THE TOPICS COVERED IN YEAR 8 INCLUDE:

  • Prophets and Visionaries
  • Sikhism in the Community
  • Festivals of Freedom
  • Faith and Freedom
  • Spritied Arts Competition

Students have the opportunity to work individually, in pairs and in groups using independent learning, inquiry and research skills to discover more about these topics. Throughout these topics will look at the impact of religious belief on people’s lives and students will have the opportunity to meet with people from local faith communities. Students will sit an annual examination and two formal assessments

PARENTS CAN HELP BY:

  • Encouraging students to discuss their thoughts and beliefs on the issues studied in RE
  • Encouraging them to compare their thoughts and beliefs with different religious opinions.
  • Look out for television programs or news items that discuss religious and moral issues.
  • Use the internet – websites such as www.bbc.co.uk/religion can be of interest and help.
  • Encouraging students to appreciate the beauty and wonder in the world around us.
  • Visit places of religious interests
  • Encouraging them to ask questions and find out the answers for themselves

Religious Studies KS4

STUDENTS WILL STUDY:

AQA GCSE Religious Studies

Curriculum Progress Leader: Mrs Miles

GCSE 9-1 2 exams

Links to further information:

Religious Studies and GCSE Religious Studies

Component 1: The study of the influences of beliefs, teachings and practices for both Christianity and Islam on individuals, communities and societies (50%)

1 hour 45 minute written exam

During their studies for this module students will study the religions of Christianity and Islam in depth.  They will consider what Christians and Muslims believe and how these beleifs affect their lives.  They will go on to condier what Christian and Muslims do to practice their religion.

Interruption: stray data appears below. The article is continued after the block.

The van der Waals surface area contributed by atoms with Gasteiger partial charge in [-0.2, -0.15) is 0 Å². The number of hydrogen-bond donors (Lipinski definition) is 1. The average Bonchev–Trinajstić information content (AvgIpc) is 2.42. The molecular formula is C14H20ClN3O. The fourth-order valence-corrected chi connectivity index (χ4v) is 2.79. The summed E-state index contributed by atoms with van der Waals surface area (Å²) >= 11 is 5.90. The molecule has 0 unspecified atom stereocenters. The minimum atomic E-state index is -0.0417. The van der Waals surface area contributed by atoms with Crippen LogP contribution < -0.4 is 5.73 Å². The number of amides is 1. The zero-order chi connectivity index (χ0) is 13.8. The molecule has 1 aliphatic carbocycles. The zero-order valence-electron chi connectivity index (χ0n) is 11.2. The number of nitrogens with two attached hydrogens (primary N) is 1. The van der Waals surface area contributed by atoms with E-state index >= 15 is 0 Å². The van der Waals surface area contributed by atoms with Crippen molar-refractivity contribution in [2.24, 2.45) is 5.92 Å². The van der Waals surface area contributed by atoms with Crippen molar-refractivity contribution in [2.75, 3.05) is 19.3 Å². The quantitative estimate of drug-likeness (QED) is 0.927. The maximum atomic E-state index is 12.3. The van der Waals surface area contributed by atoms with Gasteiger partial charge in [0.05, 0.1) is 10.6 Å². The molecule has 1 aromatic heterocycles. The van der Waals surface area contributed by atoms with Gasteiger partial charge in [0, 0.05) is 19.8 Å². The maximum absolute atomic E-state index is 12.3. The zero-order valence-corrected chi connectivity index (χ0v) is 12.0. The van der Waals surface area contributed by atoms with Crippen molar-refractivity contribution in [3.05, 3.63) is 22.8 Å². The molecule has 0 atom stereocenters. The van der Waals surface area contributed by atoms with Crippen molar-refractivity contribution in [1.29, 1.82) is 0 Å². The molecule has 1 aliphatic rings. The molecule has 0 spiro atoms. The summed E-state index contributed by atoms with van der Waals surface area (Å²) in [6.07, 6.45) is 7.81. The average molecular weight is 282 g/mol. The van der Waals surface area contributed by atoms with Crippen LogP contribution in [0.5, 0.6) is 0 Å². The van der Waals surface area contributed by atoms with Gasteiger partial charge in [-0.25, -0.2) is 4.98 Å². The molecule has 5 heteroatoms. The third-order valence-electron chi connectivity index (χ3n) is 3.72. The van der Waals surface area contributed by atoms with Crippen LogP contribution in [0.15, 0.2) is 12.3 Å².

A variety of resources will be used to help support their studies including, text books, videos, artefacts, drama, art, religious texts, IT, discussions with people of faith and visits to places of worship.  In year 9 students will take part in the Lincoln Diocese Secondary Schools Festival which includes a tour of the beautiful Lincoln Cathedral, participation in workshops and also an act of Collective Worship with other Church of England secondary schools in the diocese.

Component 2: The study of a total of 4 themes from the following:

  1. a) relationships and families
  2. b) Religion and Life
  3. c) the existence of God and revelation
  4. d) Religion, peace and conflict
  5. e) Religion, crime and punishment and theme
  6. f)  Religion, human rights and social justice

(50%)

1 hour 45 minute written exam

The four themes studied for component 2 of the examination are relationships and families, religion and life, religion peace and conflict, religion crime and punishment.

During their studies for this module students will consider what Christians and Muslims believe about topics such as war and peace, capital punishment, relationships, marriage, abortion and euthanasia.  Students will have the opportunity to explore the secular viewpoint and be able to express their own informed opinions about these issues.  Debate and discussion forms an important basis for our studies in this component as well as the use of text books, videos, artefacts, drama, art, music, IT, religious texts and discussions with people of faith.

Students regularly practice GCSE qustions and are fomally assessed at the end of each unit of study and through mock GCSE examinatin in each year.

PARENTS CAN HELP BY:

  • Encouraging students to discuss their thoughts and beliefs on the issues studied in RE
  • Encouraging them to compare their thoughts and beliefs with different religious and non religious opinions.
  • Look out for television programs or news items that discuss religious and moral issues.
  • Use the internet – websites such as www.bbc.co.uk/religion can be of interest and help.
  • Encouraging students to appreciate the beauty and wonder in the world around us.
  • Visit places of religious interest.
  • Encouraging them to ask questions and find out the answers for themselves.
  • Encouraging them to practice completing GCSE questions.
  • Encouraging them to attend afterschool revision sessions.

Twitter:  TSLA_RE